Thinking about buying a vacation home? Don't forget insurance costs
April 8, 2016
Vacation homes are at greater risk of damage and theft, which can make insuring them more expensive.
You have finally found the perfect vacation home, and you can't wait to put in an offer and start relaxing. Before you take that plunge, though, don't forget to factor in the cost of home insurance. Sometimes, home insurance on a vacation home can actually be more expensive than the insurance on your primary place of residence. Before making any final purchase decisions, it is important to speak with your insurance company to determine what those costs will be.
Why vacation home insurance can be costly
According to the Insurance Information Institute, there are a few reasons
vacation home insurance tends to be more expensive:
- Vacation homes are often located in areas that are rural or densely wooded, making them more prone to weather damage from wildfires. Other vacation homes along shorelines are likewise at risk of floods or hurricane damage.
- Common vacation home luxuries, like swimming pools, are often high risk and require larger premiums.
- These homes are often empty for large portions of the year, which means they are more likely to be vandalized or robbed.
- Vacation homes are more susceptible to long-term damage because it might take a while before a homeowner discovers something wrong with the property.
- Because standard home insurance does not cover flood damage, owners of vacation homes in areas considered “flood zones" are required to obtain flood insurance, which is an extra cost.
"Water damage can be a bigger problem in vacation homes.”
Special considerations to make for vacation home insurance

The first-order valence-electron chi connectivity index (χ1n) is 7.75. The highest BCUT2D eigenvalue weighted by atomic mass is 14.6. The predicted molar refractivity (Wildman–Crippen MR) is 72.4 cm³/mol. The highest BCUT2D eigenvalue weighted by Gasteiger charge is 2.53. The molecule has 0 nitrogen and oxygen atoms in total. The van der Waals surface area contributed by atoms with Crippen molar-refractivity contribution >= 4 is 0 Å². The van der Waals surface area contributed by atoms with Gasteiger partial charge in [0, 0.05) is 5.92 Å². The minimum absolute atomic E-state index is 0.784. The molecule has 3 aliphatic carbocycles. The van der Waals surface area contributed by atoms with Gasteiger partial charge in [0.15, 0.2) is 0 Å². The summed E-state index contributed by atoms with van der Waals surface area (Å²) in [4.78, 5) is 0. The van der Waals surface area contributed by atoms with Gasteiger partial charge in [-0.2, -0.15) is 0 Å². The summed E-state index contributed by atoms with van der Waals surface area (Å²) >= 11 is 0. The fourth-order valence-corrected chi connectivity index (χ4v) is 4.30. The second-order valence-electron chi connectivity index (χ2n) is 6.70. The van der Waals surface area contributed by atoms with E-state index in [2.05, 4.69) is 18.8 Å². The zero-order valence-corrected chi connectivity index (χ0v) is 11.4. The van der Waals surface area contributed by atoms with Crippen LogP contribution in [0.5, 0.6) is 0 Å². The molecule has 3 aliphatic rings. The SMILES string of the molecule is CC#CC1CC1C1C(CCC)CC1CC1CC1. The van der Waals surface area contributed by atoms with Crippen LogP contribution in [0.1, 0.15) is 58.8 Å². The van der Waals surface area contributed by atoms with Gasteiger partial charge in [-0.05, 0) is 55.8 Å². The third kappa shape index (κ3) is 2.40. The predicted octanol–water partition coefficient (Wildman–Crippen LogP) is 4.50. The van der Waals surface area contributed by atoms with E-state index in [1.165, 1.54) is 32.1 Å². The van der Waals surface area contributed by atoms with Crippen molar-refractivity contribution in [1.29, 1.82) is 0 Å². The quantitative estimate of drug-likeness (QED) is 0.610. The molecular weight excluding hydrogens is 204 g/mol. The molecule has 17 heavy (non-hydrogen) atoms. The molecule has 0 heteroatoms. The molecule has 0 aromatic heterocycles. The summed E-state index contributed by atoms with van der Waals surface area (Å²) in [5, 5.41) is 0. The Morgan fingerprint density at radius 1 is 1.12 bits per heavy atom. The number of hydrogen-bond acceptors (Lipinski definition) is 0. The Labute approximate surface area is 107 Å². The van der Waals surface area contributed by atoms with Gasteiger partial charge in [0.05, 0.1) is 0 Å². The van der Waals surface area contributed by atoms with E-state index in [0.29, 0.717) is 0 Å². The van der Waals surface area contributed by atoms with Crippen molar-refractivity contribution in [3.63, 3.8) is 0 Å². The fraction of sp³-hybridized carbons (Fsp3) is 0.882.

The National Association of Insurance Commissioners said water damage can be a bigger problem
in vacation homes because an issue can persist for a long time before anyone notices. As a result, sewer back-up coverage might be a good idea. In addition, secondary home insurance does not necessarily provide full coverage for buildings that are not connected to the home, such as a garage or a boathouse, so make sure to determine whether you will need to add more coverage to protect these assets.
Another question to ask yourself: Do you plan to use your vacation home as a rental property? If so, you will probably need more coverage to protect yourself if anyone gets injured while spending time in your home as well as to cover yourself in the event a renter damages your property.
According to Bankrate, an unfurnished home might not qualify for a standard home insurance policy, so if you don't plan to fill your home with furniture, speak with your insurance company to determine the kind of coverage you will need. In addition, any time you make a renovation to the home or add an expensive item, you might need to update your policy. Even the addition of items not kept inside the home, like boats, may require a policy update.
To make your secondary home insurance as cheap as possible, III suggested bundling the policy with your current one. In addition, you may be able to lower your premium if you implement a fire- and theft-detecting alarm system.
Your vacation home should be a dream come true. You don't want to find yourself stressed with unexpected financial obligations when your goal is to relax and get away from it all. Keep these costs in mind from the start, and you won't find yourself worrying later on.